How do you define precision agriculture?
To me, precision farming is about solving an agronomic problem under changing environmental conditions and crop status. You need to start from the problem, not from the technical tools as we have often done over the past 20 years. Furthermore, precision farming is demand oriented. Decisions are not based on achieving a potential maximum yield, but on the actual need of the plant.
What are the most important questions before introducing precision farming?
First of all, the farmer should ask: Which of the weak points in my production system am I most concerned about? Then the farmer should ask himself what information and data are required to find an appropriate solution. Thirdly comes the question on which technology provides this information and translates it into the appropriate action based on agronomic rules? In addition, the farmer needs to understand his own attitude towards risk. For people who are willing to take more risks, an online process is more suitable, i.e. sensor-based application in real time, while risk-averse farmers will prefer offline application maps.
How long does it usually take until a farm that has not worked with precision farming before is completely digitalized?
Once the strategic decision to start with precision farming (variable rate fertilisation, sowing, nitrogen or crop protection) has been taken, the actual introduction of digital solutions into the farm can get started. I’ll take Agricon as an example: We offer a basic training programme on our premises and then, depending on the scope of the digitalisation project, two to six days of training directly on farm (refreshment of agronomic knowledge, data management and machine operation).
Precision Farming gives the producers power over their decision making, as they can solve an agronomic problem scientifically.
Based on this framework, farmers are 95% self-sufficient in each precision technique after one year. It gives the producers power over their decision making, as they can solve an agronomic problem scientifically. Around five years should be allowed for a complete conversion to digitalized or automated crop production.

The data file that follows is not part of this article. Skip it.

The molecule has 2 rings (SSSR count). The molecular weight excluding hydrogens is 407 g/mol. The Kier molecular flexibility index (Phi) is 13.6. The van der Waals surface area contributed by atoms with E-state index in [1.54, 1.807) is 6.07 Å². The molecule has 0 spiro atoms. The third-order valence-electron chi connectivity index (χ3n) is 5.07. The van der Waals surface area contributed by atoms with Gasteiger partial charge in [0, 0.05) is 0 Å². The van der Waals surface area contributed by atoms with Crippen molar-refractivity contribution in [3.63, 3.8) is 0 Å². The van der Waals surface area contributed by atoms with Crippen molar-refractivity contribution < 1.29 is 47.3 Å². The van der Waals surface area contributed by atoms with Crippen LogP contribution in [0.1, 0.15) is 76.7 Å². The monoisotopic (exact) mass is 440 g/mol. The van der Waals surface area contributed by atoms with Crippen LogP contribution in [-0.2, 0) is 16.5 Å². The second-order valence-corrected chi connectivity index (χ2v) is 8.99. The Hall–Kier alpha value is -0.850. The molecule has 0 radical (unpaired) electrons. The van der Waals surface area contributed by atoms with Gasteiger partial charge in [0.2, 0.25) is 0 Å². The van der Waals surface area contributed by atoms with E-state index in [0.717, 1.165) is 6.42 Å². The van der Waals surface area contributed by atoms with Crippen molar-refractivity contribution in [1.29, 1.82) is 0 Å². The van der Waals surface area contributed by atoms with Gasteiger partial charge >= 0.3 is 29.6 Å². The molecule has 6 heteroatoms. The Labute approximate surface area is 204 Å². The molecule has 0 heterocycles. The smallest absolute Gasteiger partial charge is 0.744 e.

What trend do you see in practice? How fast is precision farming spreading?
Reading the press often gives the impression that precision farming is a common practice on many farms. Reality is, we are just getting started. In Germany, a country that is at the forefront in Europe, I estimate that only 10% of the farms regularly use precision farming techniques, although the adaptation is accelerating over the past few years. Being optimistic I would predict that in ten years we will be at 50%. We will most likely see a generational effect as young farmers in the age between 25 and 35 who are taking over farms grew up with modern information technology. They are open to new technologies and say: why should I do all this work on paper or in my head?
Will we see a paradigm shift?
Yes, but in the end, it’s just a return to farming’s roots – a high-tech version of the agriculture of yesteryear.” Just as it was then, today it is again a matter of keeping a close eye on the entire farm, every field and every sub-site as an operations manager. Only then can they make a rational decision as to whether, when, where and how the resources are used economically. The careful analysis of site-specific data serves as a basis for rational decision-making, which must then be implemented consistently.